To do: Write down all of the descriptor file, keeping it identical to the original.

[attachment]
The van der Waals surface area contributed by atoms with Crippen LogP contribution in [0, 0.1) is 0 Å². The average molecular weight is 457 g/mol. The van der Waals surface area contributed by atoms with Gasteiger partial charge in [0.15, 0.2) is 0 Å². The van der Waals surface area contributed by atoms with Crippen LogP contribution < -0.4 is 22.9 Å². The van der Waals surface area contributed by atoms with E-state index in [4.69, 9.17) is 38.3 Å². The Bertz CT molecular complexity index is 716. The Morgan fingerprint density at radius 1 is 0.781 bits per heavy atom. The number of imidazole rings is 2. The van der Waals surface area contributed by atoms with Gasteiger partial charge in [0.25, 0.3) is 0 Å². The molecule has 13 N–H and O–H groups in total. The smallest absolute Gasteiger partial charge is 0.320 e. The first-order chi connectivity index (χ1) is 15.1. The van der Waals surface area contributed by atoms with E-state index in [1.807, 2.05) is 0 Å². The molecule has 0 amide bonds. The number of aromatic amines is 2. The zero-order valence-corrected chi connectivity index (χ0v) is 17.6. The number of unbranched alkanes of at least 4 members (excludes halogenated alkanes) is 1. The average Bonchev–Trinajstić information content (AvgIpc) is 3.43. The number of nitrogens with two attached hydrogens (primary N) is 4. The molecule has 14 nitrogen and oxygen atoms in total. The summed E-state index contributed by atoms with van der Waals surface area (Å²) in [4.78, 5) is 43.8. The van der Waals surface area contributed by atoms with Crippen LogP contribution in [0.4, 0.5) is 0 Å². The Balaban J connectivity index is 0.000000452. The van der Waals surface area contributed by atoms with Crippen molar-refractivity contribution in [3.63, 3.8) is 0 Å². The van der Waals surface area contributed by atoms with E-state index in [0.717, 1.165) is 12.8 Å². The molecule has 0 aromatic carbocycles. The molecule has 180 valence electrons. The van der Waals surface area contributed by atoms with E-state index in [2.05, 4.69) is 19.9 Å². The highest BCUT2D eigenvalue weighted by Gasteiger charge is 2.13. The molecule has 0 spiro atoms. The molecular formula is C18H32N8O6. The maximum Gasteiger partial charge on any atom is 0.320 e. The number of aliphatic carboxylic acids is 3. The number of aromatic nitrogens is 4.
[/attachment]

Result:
The van der Waals surface area contributed by atoms with Crippen LogP contribution in [0, 0.1) is 0 Å². The average molecular weight is 457 g/mol. The van der Waals surface area contributed by atoms with Gasteiger partial charge in [0.15, 0.2) is 0 Å². The van der Waals surface area contributed by atoms with Crippen LogP contribution < -0.4 is 22.9 Å². The van der Waals surface area contributed by atoms with E-state index in [4.69, 9.17) is 38.3 Å². The Bertz CT molecular complexity index is 716. The Morgan fingerprint density at radius 1 is 0.781 bits per heavy atom. The number of imidazole rings is 2. The van der Waals surface area contributed by atoms with Gasteiger partial charge in [0.25, 0.3) is 0 Å². The molecule has 13 N–H and O–H groups in total. The smallest absolute Gasteiger partial charge is 0.320 e. The first-order chi connectivity index (χ1) is 15.1. The van der Waals surface area contributed by atoms with E-state index in [1.807, 2.05) is 0 Å². The molecule has 0 amide bonds. The number of aromatic amines is 2. The zero-order valence-corrected chi connectivity index (χ0v) is 17.6. The number of unbranched alkanes of at least 4 members (excludes halogenated alkanes) is 1. The average Bonchev–Trinajstić information content (AvgIpc) is 3.43. The number of nitrogens with two attached hydrogens (primary N) is 4. The molecule has 14 nitrogen and oxygen atoms in total. The summed E-state index contributed by atoms with van der Waals surface area (Å²) in [4.78, 5) is 43.8. The van der Waals surface area contributed by atoms with Crippen LogP contribution in [0.4, 0.5) is 0 Å². The Balaban J connectivity index is 0.000000452. The van der Waals surface area contributed by atoms with Crippen molar-refractivity contribution in [3.63, 3.8) is 0 Å². The van der Waals surface area contributed by atoms with E-state index in [0.717, 1.165) is 12.8 Å². The molecule has 0 aromatic carbocycles. The molecule has 180 valence electrons. The van der Waals surface area contributed by atoms with E-state index in [2.05, 4.69) is 19.9 Å². The highest BCUT2D eigenvalue weighted by Gasteiger charge is 2.13. The molecule has 0 spiro atoms. The molecular formula is C18H32N8O6. The maximum Gasteiger partial charge on any atom is 0.320 e. The number of aliphatic carboxylic acids is 3. The number of aromatic nitrogens is 4.